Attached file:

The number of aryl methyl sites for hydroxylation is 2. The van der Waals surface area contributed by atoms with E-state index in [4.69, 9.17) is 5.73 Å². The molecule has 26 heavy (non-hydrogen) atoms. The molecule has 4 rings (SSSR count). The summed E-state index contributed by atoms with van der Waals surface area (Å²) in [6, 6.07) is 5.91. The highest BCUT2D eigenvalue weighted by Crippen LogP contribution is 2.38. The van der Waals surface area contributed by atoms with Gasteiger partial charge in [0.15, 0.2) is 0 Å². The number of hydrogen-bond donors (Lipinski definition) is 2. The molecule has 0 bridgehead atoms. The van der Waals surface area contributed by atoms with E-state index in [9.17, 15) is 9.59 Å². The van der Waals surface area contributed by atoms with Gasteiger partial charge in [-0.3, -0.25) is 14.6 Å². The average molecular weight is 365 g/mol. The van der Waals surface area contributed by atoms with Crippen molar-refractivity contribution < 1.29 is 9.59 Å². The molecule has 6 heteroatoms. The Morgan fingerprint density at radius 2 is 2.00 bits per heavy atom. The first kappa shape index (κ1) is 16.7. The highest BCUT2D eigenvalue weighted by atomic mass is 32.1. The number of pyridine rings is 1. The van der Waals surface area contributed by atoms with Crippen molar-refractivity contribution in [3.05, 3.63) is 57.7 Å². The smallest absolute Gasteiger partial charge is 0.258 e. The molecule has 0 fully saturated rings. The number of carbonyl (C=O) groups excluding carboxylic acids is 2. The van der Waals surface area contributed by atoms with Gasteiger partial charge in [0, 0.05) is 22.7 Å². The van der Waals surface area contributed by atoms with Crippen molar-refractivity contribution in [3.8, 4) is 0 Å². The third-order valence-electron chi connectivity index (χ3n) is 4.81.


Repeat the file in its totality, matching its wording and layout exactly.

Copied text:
The number of aryl methyl sites for hydroxylation is 2. The van der Waals surface area contributed by atoms with E-state index in [4.69, 9.17) is 5.73 Å². The molecule has 26 heavy (non-hydrogen) atoms. The molecule has 4 rings (SSSR count). The summed E-state index contributed by atoms with van der Waals surface area (Å²) in [6, 6.07) is 5.91. The highest BCUT2D eigenvalue weighted by Crippen LogP contribution is 2.38. The van der Waals surface area contributed by atoms with Gasteiger partial charge in [0.15, 0.2) is 0 Å². The number of hydrogen-bond donors (Lipinski definition) is 2. The molecule has 0 bridgehead atoms. The van der Waals surface area contributed by atoms with E-state index in [9.17, 15) is 9.59 Å². The van der Waals surface area contributed by atoms with Gasteiger partial charge in [-0.3, -0.25) is 14.6 Å². The average molecular weight is 365 g/mol. The van der Waals surface area contributed by atoms with Crippen molar-refractivity contribution < 1.29 is 9.59 Å². The molecule has 6 heteroatoms. The Morgan fingerprint density at radius 2 is 2.00 bits per heavy atom. The first kappa shape index (κ1) is 16.7. The highest BCUT2D eigenvalue weighted by atomic mass is 32.1. The number of pyridine rings is 1. The van der Waals surface area contributed by atoms with Crippen molar-refractivity contribution in [3.05, 3.63) is 57.7 Å². The smallest absolute Gasteiger partial charge is 0.258 e. The molecule has 0 fully saturated rings. The number of carbonyl (C=O) groups excluding carboxylic acids is 2. The van der Waals surface area contributed by atoms with Gasteiger partial charge in [0, 0.05) is 22.7 Å². The van der Waals surface area contributed by atoms with Crippen molar-refractivity contribution in [3.8, 4) is 0 Å². The third-order valence-electron chi connectivity index (χ3n) is 4.81.